Comprehensive psychiatry 01/2014; · 2.08 Impact Factor
  • Source
    [Show abstract] [Hide abstract]
    ABSTRACT: In a Norwegian ongoing longitudinal study, we investigate the neurocognitive development in first-episode schizophrenia patients, and the influence of neurocognition on remission and real life functioning. In the present study, results from the early course of illness are reported. The sample includes 28 schizophrenia spectrum patients and 28 pairwise matched healthy controls. The patients were recruited from mental health service institutions and data on psychosocial functioning, remission and neurocognition were obtained through a clinical interview, an inventory on social and role functioning, operational criteria of remission, and a standardized neurocognitive test battery, the MATRICS Consensus Cognitive Battery (MCCB). Large effect size differences between patients and controls were observed at baseline on every cognitive domain, as well as statistically significant improvements on overall cognitive function at follow-up for the patient group. A remission rate of 61% was found. The neurocognitive baseline measure of Attention significantly predicted remission status at follow-up, whereas Attention and Working Memory at baseline predicted levels of social and role functioning. In the early course of the illness, more than half of the group of first-episode patients were in remission, and neurocognitive functions are significantly associated with both remission of symptoms and social and role functioning.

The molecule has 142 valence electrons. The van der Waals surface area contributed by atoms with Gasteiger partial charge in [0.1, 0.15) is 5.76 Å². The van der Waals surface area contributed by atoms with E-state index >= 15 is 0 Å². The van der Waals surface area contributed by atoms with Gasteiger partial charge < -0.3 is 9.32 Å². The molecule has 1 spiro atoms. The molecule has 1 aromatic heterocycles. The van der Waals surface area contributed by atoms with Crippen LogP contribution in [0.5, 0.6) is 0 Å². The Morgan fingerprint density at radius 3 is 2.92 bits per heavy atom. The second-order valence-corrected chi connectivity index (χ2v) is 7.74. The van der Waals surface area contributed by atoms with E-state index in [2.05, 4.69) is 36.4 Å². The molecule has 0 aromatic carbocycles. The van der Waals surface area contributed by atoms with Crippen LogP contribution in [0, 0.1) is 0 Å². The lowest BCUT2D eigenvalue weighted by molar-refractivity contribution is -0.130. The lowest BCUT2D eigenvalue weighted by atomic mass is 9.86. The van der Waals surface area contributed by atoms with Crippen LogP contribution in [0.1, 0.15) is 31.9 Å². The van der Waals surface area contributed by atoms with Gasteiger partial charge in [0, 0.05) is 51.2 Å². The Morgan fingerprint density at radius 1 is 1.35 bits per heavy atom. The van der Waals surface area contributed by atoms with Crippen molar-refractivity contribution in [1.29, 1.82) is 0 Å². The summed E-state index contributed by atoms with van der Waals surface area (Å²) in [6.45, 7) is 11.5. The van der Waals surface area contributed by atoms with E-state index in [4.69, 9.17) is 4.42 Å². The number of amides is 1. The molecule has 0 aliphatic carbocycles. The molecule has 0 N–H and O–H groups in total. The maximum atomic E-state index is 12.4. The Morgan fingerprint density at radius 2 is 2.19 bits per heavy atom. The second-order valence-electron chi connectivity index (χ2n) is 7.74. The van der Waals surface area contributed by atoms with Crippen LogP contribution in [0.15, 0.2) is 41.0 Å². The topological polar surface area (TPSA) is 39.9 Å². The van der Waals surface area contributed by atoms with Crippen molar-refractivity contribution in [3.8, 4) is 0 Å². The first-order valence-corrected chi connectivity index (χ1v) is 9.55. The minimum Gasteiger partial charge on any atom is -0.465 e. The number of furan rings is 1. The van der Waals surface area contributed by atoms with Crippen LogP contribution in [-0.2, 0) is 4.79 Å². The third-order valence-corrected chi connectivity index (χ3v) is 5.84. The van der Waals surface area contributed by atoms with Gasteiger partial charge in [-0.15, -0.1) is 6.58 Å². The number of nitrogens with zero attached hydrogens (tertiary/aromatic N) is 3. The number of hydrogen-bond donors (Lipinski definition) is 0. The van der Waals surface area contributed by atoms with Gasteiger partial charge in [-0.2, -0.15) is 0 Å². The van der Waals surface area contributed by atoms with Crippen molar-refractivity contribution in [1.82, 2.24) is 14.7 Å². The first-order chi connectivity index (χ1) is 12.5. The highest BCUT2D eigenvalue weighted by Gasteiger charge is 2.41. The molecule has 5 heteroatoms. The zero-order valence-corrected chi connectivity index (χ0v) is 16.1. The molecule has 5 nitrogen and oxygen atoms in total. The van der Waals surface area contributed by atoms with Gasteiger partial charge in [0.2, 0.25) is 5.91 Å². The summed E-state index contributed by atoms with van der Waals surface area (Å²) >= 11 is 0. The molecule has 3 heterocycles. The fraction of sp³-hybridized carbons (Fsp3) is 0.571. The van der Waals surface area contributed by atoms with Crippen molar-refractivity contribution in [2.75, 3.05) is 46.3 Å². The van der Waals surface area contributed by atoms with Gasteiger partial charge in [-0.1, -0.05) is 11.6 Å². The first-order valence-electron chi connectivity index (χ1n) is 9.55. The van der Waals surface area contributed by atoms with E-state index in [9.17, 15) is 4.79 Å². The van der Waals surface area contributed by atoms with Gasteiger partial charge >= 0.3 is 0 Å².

Psychiatry Research. 01/2014;